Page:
A New Way to Buy Media in a Time of Shifting Viewer Patterns

By Charlene Weisler Leap Media Investments Archives

This could be termed the era of consumer empowerment where brands must work hard to gain attention and purchasing patterns that lead to loyalty.  Brand affection is pivotal.  Gary Reisman, Founder and CEO of LEAP Media Investments, recently released an article on brand loyalty among airlines.  But emotional attachment to brands extends to every product category.  "It's important for anybody, not just airlines ... the point is, as we've always said, that people buy things not based on being 18-49 or having done something six months ago or two days ago," he says. "They buy things because they have a desire -- and that desire is built on a need."

This reality, coupled with that fact that viewing patterns are shifting, is leading the industry down a very dangerous path, Reisman asserts.  "By relying too heavily on data and technology while chasing scale for scale sake to drive revenues, we are killing the industry drip by drip," he says.  "I'm sensing that agencies and ad tech vendors alike seem to have forgotten why we are all here in the first place; to help marketers develop and execute strategies that build consumer relationships and sell product."

What is the solution?  To begin, it is taking a step back and considering the value of the brand affection of the consumer beyond the raw data and the technology that drives it.  From the marketers' perspective, how do we discover which content, among the vast array of choices out there, best connects with their brands' most passionate, high potential consumers?  And how do we narrow down the overabundance of choices even on a single media outlet?

"By flipping the current TV model on its head!" Reisman says.  He offers the following strategic media recommendations: 

  1. Stop buying content the way you are used to.  Funneling money to content providers (e.g. networks) or specific content (such as shows) and "hoping" your most-likely prospects will be present and engaged is old school thinking.  Historically, in a reach-based world this may have made sense, but today, not so much.  These only act as surrogates for actual audiences because you are essentially seeking content that you infer may have a high concentration of your desired consumers.  In fact, today there are more savvy ways to effectively target those consumers who you believe to be brand engaged and open to your brand's messaging.  In this way you are no longer targeting "proxies" but actual, high potential consumers.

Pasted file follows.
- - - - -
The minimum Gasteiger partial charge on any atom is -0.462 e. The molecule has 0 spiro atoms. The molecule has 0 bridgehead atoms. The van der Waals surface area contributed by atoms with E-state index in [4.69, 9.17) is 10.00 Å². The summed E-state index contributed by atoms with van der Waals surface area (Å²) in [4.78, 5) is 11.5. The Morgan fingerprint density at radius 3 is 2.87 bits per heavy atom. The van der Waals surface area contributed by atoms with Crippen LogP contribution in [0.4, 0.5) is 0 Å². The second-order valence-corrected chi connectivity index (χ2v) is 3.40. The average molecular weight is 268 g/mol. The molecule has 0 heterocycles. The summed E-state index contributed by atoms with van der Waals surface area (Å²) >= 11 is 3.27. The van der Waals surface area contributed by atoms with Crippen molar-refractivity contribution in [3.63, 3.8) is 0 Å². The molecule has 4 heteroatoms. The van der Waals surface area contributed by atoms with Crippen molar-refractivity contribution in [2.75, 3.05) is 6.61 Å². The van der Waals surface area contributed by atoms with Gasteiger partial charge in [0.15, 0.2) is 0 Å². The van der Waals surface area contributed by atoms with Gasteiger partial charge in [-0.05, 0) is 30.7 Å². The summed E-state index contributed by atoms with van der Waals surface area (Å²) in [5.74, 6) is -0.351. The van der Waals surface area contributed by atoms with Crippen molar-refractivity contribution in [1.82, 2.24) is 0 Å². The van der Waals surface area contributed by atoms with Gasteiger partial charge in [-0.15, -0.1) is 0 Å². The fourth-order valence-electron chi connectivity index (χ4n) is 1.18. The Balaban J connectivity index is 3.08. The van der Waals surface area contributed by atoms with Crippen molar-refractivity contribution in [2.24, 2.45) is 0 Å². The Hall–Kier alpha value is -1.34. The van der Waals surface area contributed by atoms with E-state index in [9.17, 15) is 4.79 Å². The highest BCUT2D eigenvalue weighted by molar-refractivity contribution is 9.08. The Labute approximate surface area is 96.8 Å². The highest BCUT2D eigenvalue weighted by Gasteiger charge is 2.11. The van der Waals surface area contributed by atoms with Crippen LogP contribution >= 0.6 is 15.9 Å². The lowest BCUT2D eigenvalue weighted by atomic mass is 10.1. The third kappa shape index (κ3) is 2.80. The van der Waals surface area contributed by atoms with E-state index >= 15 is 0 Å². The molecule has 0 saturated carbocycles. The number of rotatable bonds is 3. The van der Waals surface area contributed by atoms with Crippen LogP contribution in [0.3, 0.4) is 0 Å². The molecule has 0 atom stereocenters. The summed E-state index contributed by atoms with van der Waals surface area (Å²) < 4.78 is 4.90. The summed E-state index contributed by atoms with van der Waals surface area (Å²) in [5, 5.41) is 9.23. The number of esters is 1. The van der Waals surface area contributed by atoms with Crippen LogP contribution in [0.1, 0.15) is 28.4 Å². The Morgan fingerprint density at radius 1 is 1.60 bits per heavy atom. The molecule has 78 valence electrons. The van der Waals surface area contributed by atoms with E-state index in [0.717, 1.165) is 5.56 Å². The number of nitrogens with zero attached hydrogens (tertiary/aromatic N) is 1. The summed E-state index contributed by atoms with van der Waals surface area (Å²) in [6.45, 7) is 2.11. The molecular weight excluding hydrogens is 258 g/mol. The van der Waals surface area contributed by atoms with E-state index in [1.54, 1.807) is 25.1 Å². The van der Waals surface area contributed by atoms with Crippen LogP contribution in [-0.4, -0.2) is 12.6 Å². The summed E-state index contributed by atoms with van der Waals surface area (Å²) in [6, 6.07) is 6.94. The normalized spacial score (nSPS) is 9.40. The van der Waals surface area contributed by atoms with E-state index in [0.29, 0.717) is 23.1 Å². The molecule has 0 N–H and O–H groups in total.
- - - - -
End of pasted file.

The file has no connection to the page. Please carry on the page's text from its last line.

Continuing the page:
2. Accept the fact that your brand targets are going to flow through numerous media platforms at will.  You have absolutely no control over it and cannot model for that behavior.  But you can prepare for this consumer journey by crafting your message in a way that connects to the prospective consumer segments you have,  and then …
  3. Use a "customer first, identity-driven approach" that identifies consumers more likely to engage with your brand messages and tags those prospects.  This way you can follow your high potential targets, regardless of which content they chose to engage with.  Follow these tagged consumers throughout their customer journey in linear, digital, social and mobile media.

"That's why we developed our marketing and branding based model at LEAP," Reisman explained.  "That is, to enable advertisers to first identify and tag their brand's engaged and emotionally connected consumers and then serve ads to those customers throughout the media ecosystem.  It's identity-based marketing and where the market needs to go."  Importantly, advertisers should be leveraging the vast array of data and technology at our disposal, but toward goals primarily aimed at connecting with consumers that matter most to our marketer clients, he adds.

As Cindy Davis, Executive Vice President, Consumer Experience, Disney | ABC Television Group stated recently, the next generation of viewers is different from previous generations and the survival of certain brands is at stake.  Reisman agrees.  "While change is difficult, the world has changed," he notes.  "Brand marketers, agencies and media companies must all change our ways or we might just be left in dust."

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